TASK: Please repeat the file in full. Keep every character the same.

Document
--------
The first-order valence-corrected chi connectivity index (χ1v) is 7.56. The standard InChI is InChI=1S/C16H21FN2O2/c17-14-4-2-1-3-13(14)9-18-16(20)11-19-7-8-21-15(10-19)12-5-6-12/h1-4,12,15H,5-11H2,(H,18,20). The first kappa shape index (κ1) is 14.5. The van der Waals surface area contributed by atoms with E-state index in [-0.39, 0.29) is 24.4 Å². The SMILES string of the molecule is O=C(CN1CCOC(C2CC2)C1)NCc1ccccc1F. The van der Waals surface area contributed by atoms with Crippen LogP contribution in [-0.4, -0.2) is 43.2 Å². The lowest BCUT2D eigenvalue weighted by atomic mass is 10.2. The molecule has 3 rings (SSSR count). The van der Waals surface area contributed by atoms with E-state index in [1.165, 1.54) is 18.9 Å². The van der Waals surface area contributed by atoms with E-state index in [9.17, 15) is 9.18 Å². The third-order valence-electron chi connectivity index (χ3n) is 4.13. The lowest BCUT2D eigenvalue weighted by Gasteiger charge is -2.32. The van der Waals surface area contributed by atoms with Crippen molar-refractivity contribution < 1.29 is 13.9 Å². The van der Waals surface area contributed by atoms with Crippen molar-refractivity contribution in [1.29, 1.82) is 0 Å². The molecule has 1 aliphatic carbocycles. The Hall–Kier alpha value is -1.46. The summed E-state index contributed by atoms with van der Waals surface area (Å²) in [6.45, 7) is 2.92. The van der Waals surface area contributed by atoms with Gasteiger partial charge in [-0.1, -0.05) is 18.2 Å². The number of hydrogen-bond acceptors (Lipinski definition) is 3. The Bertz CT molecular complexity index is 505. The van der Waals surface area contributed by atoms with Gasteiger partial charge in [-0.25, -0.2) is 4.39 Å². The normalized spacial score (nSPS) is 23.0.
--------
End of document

The first-order valence-corrected chi connectivity index (χ1v) is 7.56. The standard InChI is InChI=1S/C16H21FN2O2/c17-14-4-2-1-3-13(14)9-18-16(20)11-19-7-8-21-15(10-19)12-5-6-12/h1-4,12,15H,5-11H2,(H,18,20). The first kappa shape index (κ1) is 14.5. The van der Waals surface area contributed by atoms with E-state index in [-0.39, 0.29) is 24.4 Å². The SMILES string of the molecule is O=C(CN1CCOC(C2CC2)C1)NCc1ccccc1F. The van der Waals surface area contributed by atoms with Crippen LogP contribution in [-0.4, -0.2) is 43.2 Å². The lowest BCUT2D eigenvalue weighted by atomic mass is 10.2. The molecule has 3 rings (SSSR count). The van der Waals surface area contributed by atoms with E-state index in [1.165, 1.54) is 18.9 Å². The van der Waals surface area contributed by atoms with E-state index in [9.17, 15) is 9.18 Å². The third-order valence-electron chi connectivity index (χ3n) is 4.13. The lowest BCUT2D eigenvalue weighted by Gasteiger charge is -2.32. The van der Waals surface area contributed by atoms with Crippen molar-refractivity contribution < 1.29 is 13.9 Å². The van der Waals surface area contributed by atoms with Crippen molar-refractivity contribution in [1.29, 1.82) is 0 Å². The molecule has 1 aliphatic carbocycles. The Hall–Kier alpha value is -1.46. The summed E-state index contributed by atoms with van der Waals surface area (Å²) in [6.45, 7) is 2.92. The van der Waals surface area contributed by atoms with Gasteiger partial charge in [-0.1, -0.05) is 18.2 Å². The number of hydrogen-bond acceptors (Lipinski definition) is 3. The Bertz CT molecular complexity index is 505. The van der Waals surface area contributed by atoms with Gasteiger partial charge in [-0.25, -0.2) is 4.39 Å². The normalized spacial score (nSPS) is 23.0.